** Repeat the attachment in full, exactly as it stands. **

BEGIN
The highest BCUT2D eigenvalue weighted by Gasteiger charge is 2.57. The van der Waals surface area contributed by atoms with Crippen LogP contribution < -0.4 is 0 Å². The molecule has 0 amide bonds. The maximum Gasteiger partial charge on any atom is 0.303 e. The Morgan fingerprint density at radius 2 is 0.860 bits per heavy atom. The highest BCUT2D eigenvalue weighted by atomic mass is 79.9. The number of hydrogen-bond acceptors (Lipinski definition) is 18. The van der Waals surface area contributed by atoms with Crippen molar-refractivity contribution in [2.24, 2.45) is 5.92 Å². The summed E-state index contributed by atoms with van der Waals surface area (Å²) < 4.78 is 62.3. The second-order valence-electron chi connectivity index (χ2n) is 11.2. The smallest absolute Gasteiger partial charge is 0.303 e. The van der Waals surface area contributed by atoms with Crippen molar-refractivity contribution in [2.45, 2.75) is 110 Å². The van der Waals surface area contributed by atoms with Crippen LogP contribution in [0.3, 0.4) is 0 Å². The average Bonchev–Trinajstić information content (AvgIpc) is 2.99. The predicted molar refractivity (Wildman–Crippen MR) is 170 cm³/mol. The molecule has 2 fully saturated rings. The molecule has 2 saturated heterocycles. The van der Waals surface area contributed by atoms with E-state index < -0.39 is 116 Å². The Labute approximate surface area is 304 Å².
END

The highest BCUT2D eigenvalue weighted by Gasteiger charge is 2.57. The van der Waals surface area contributed by atoms with Crippen LogP contribution < -0.4 is 0 Å². The molecule has 0 amide bonds. The maximum Gasteiger partial charge on any atom is 0.303 e. The Morgan fingerprint density at radius 2 is 0.860 bits per heavy atom. The highest BCUT2D eigenvalue weighted by atomic mass is 79.9. The number of hydrogen-bond acceptors (Lipinski definition) is 18. The van der Waals surface area contributed by atoms with Crippen molar-refractivity contribution in [2.24, 2.45) is 5.92 Å². The summed E-state index contributed by atoms with van der Waals surface area (Å²) < 4.78 is 62.3. The second-order valence-electron chi connectivity index (χ2n) is 11.2. The smallest absolute Gasteiger partial charge is 0.303 e. The van der Waals surface area contributed by atoms with Crippen molar-refractivity contribution in [2.45, 2.75) is 110 Å². The van der Waals surface area contributed by atoms with Crippen LogP contribution in [0.3, 0.4) is 0 Å². The average Bonchev–Trinajstić information content (AvgIpc) is 2.99. The predicted molar refractivity (Wildman–Crippen MR) is 170 cm³/mol. The molecule has 2 fully saturated rings. The molecule has 2 saturated heterocycles. The van der Waals surface area contributed by atoms with E-state index < -0.39 is 116 Å². The Labute approximate surface area is 304 Å².